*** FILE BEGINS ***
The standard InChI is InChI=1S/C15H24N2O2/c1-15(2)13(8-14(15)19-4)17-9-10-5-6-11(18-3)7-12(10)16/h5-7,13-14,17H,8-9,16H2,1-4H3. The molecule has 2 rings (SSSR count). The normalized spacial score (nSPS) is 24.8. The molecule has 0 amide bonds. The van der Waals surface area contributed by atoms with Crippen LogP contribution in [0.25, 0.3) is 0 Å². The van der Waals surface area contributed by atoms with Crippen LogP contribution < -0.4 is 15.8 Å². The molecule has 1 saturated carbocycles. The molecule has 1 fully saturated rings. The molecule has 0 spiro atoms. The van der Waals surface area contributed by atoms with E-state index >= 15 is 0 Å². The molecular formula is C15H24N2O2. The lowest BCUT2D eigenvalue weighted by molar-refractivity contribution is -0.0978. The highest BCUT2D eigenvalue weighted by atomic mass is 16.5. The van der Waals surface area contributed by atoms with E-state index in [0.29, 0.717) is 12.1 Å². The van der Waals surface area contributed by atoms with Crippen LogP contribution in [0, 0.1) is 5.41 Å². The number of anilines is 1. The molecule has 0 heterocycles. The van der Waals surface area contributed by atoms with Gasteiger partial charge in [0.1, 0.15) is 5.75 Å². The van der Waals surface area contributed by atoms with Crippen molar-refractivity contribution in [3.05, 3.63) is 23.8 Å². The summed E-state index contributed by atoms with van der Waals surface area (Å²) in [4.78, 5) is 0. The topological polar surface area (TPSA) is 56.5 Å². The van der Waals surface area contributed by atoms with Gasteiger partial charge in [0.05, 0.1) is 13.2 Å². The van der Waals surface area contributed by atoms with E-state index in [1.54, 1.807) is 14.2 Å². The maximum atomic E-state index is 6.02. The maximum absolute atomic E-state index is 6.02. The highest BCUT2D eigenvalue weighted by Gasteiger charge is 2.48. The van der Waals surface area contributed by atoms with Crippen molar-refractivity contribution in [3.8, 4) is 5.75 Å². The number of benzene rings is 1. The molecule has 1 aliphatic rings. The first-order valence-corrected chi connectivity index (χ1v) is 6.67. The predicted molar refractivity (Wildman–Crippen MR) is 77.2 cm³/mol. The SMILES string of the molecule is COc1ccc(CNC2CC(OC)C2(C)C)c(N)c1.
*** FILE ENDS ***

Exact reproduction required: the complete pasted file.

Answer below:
The standard InChI is InChI=1S/C15H24N2O2/c1-15(2)13(8-14(15)19-4)17-9-10-5-6-11(18-3)7-12(10)16/h5-7,13-14,17H,8-9,16H2,1-4H3. The molecule has 2 rings (SSSR count). The normalized spacial score (nSPS) is 24.8. The molecule has 0 amide bonds. The van der Waals surface area contributed by atoms with Crippen LogP contribution in [0.25, 0.3) is 0 Å². The van der Waals surface area contributed by atoms with Crippen LogP contribution < -0.4 is 15.8 Å². The molecule has 1 saturated carbocycles. The molecule has 1 fully saturated rings. The molecule has 0 spiro atoms. The van der Waals surface area contributed by atoms with E-state index >= 15 is 0 Å². The molecular formula is C15H24N2O2. The lowest BCUT2D eigenvalue weighted by molar-refractivity contribution is -0.0978. The highest BCUT2D eigenvalue weighted by atomic mass is 16.5. The van der Waals surface area contributed by atoms with E-state index in [0.29, 0.717) is 12.1 Å². The van der Waals surface area contributed by atoms with Crippen LogP contribution in [0, 0.1) is 5.41 Å². The number of anilines is 1. The molecule has 0 heterocycles. The van der Waals surface area contributed by atoms with Gasteiger partial charge in [0.1, 0.15) is 5.75 Å². The van der Waals surface area contributed by atoms with Crippen molar-refractivity contribution in [3.05, 3.63) is 23.8 Å². The summed E-state index contributed by atoms with van der Waals surface area (Å²) in [4.78, 5) is 0. The topological polar surface area (TPSA) is 56.5 Å². The van der Waals surface area contributed by atoms with Gasteiger partial charge in [0.05, 0.1) is 13.2 Å². The van der Waals surface area contributed by atoms with E-state index in [1.54, 1.807) is 14.2 Å². The maximum atomic E-state index is 6.02. The maximum absolute atomic E-state index is 6.02. The highest BCUT2D eigenvalue weighted by Gasteiger charge is 2.48. The van der Waals surface area contributed by atoms with Crippen molar-refractivity contribution in [3.8, 4) is 5.75 Å². The number of benzene rings is 1. The molecule has 1 aliphatic rings. The first-order valence-corrected chi connectivity index (χ1v) is 6.67. The predicted molar refractivity (Wildman–Crippen MR) is 77.2 cm³/mol. The SMILES string of the molecule is COc1ccc(CNC2CC(OC)C2(C)C)c(N)c1.